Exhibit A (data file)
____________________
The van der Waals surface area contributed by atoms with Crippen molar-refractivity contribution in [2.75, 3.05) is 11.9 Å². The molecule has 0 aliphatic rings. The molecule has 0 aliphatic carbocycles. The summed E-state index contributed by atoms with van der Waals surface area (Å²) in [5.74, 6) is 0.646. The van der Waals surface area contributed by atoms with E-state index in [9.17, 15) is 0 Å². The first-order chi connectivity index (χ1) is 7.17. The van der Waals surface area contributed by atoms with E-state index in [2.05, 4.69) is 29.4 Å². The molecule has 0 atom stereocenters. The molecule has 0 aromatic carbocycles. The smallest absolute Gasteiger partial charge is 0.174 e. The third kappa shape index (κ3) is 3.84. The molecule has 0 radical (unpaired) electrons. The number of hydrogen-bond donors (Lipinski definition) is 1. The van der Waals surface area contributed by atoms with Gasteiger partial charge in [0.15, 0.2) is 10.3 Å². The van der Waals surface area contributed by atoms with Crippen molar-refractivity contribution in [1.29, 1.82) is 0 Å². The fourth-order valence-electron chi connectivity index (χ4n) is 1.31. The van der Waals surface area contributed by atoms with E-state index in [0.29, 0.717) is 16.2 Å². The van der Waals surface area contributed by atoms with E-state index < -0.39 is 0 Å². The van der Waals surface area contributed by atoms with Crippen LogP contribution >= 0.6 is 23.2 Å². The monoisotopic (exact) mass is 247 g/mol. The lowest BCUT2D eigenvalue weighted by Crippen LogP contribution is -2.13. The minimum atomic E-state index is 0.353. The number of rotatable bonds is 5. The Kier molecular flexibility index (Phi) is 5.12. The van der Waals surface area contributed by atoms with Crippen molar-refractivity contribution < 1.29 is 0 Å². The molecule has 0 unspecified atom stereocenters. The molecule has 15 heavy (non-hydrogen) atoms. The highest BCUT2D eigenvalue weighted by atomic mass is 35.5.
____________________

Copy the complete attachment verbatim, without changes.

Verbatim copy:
The van der Waals surface area contributed by atoms with Crippen molar-refractivity contribution in [2.75, 3.05) is 11.9 Å². The molecule has 0 aliphatic rings. The molecule has 0 aliphatic carbocycles. The summed E-state index contributed by atoms with van der Waals surface area (Å²) in [5.74, 6) is 0.646. The van der Waals surface area contributed by atoms with E-state index in [9.17, 15) is 0 Å². The first-order chi connectivity index (χ1) is 7.17. The van der Waals surface area contributed by atoms with E-state index in [2.05, 4.69) is 29.4 Å². The molecule has 0 atom stereocenters. The molecule has 0 aromatic carbocycles. The smallest absolute Gasteiger partial charge is 0.174 e. The third kappa shape index (κ3) is 3.84. The molecule has 0 radical (unpaired) electrons. The number of hydrogen-bond donors (Lipinski definition) is 1. The van der Waals surface area contributed by atoms with Gasteiger partial charge in [0.15, 0.2) is 10.3 Å². The van der Waals surface area contributed by atoms with Crippen molar-refractivity contribution in [1.29, 1.82) is 0 Å². The fourth-order valence-electron chi connectivity index (χ4n) is 1.31. The van der Waals surface area contributed by atoms with E-state index in [0.29, 0.717) is 16.2 Å². The van der Waals surface area contributed by atoms with E-state index < -0.39 is 0 Å². The van der Waals surface area contributed by atoms with Crippen LogP contribution >= 0.6 is 23.2 Å². The monoisotopic (exact) mass is 247 g/mol. The lowest BCUT2D eigenvalue weighted by Crippen LogP contribution is -2.13. The minimum atomic E-state index is 0.353. The number of rotatable bonds is 5. The Kier molecular flexibility index (Phi) is 5.12. The van der Waals surface area contributed by atoms with Crippen molar-refractivity contribution < 1.29 is 0 Å². The molecule has 0 unspecified atom stereocenters. The molecule has 15 heavy (non-hydrogen) atoms. The highest BCUT2D eigenvalue weighted by atomic mass is 35.5.